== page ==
PITTSFIELD, Mass. — Voters are heading to the polls this Tuesday to cast ballots for one of the three candidates in the Berkshire district attorney's race.
But they have to figure out the game -- this election, just like last year's for state representative in North County, won't simply identify a party candidate but who will win the office.
So if their favorite candidate loses, did that pull a vote from their second choice? Vote splitting has been an ongoing conversation in every election when there are more than two candidates. Two candidates can pull from the same like-minded voting pool and a third candidate cruises to victory -- sometimes with less than a majority of the vote.
"We have two progressive women and we also have two experienced candidates. You have Judith Knight and Paul Caccaviello who both are experienced prosecutors so they might split the vote because they have a long history or experience. Or the two progressive women are also very likely to have a vote split situation because they are pulling from a similar base of supporters. Two candidates split the vote and third candidate nobody actually prefers could win office. That's the issue," said Meghan Molinari.
Molinari is the Western Massachusetts director of a campaign to change the way elections are done. A momentum has been growing behind ranked-choice voting. The method is fairly straightforward: a voter ranks the candidates in order of which they prefer. The winner of the office needs to get a majority of the votes.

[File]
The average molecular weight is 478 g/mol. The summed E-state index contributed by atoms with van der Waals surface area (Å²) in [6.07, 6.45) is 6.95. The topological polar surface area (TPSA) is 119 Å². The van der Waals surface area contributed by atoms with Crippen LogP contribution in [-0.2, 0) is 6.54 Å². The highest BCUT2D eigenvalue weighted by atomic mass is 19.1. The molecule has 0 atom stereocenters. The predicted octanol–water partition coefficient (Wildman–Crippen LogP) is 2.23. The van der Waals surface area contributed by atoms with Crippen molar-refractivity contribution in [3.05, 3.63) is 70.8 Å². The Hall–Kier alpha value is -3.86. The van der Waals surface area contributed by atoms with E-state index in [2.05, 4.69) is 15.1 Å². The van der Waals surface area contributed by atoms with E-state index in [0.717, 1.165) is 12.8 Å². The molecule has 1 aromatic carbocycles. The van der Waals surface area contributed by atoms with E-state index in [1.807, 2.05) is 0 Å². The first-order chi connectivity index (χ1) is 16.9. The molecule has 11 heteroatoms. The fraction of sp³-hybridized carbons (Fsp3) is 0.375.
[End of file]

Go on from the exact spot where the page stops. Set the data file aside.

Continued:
"With ranked-choice voting, you could say rank Andrea Harrington and Judith Knight, rank one of them first and the other one second. You would be rest assured that if your first choice can't win, your vote still counts toward somebody you like," Molinari said.
In such an election the No. 1 votes are counted first. If somebody has a majority of No. 1 votes, he or she is the winner. But if none of the candidates have above 50 percent of the vote, the last-place candidate is eliminated and the No. 2 votes are counted and added to each candidates total. That goes on until somebody crosses the 50 percent margin.
"This solves a lot of the issues in our current voting systems such as vote splitting and spoilers in an election and it guarantees a majority," Molinari said. "Right now, people win by a plurality so it just whoever gets the most votes ends up winning. But that doesn't necessarily represent the majority of the voters."
Voter Choice Massachusetts, an offshoot of a national organization pushing for the change, is planning to propose two pieces of state legislation -- one to bring such a system to the state elections and another to enable cities and towns to adopt it more easily. The state of Maine just recently implemented the system and places like Cambridge have been doing it on some elections for years.
"You don't want voters to feel like they have to strategically vote or vote for the lesser of two evils. You shouldn't have to be a mathematician or a game theory master in order to just go into the booth and vote for who you prefer to be in office," Molinari said.
Two years ago, Rinaldo Del Gallo was a candidate for the state Senate. It didn't take long for him to realize that he didn't have a chance at winning and he considered dropping out. He asked himself if he was going to split a vote.
"I knew in May I couldn't win. I had a heartfelt conversation with myself, why am I in the race? I did think I was pushing two candidates to the left, I wasn't splitting a right and a left. If there were two progressives against somebody who wasn't so progressive, I would have felt the need to drop out," Del Gallo said.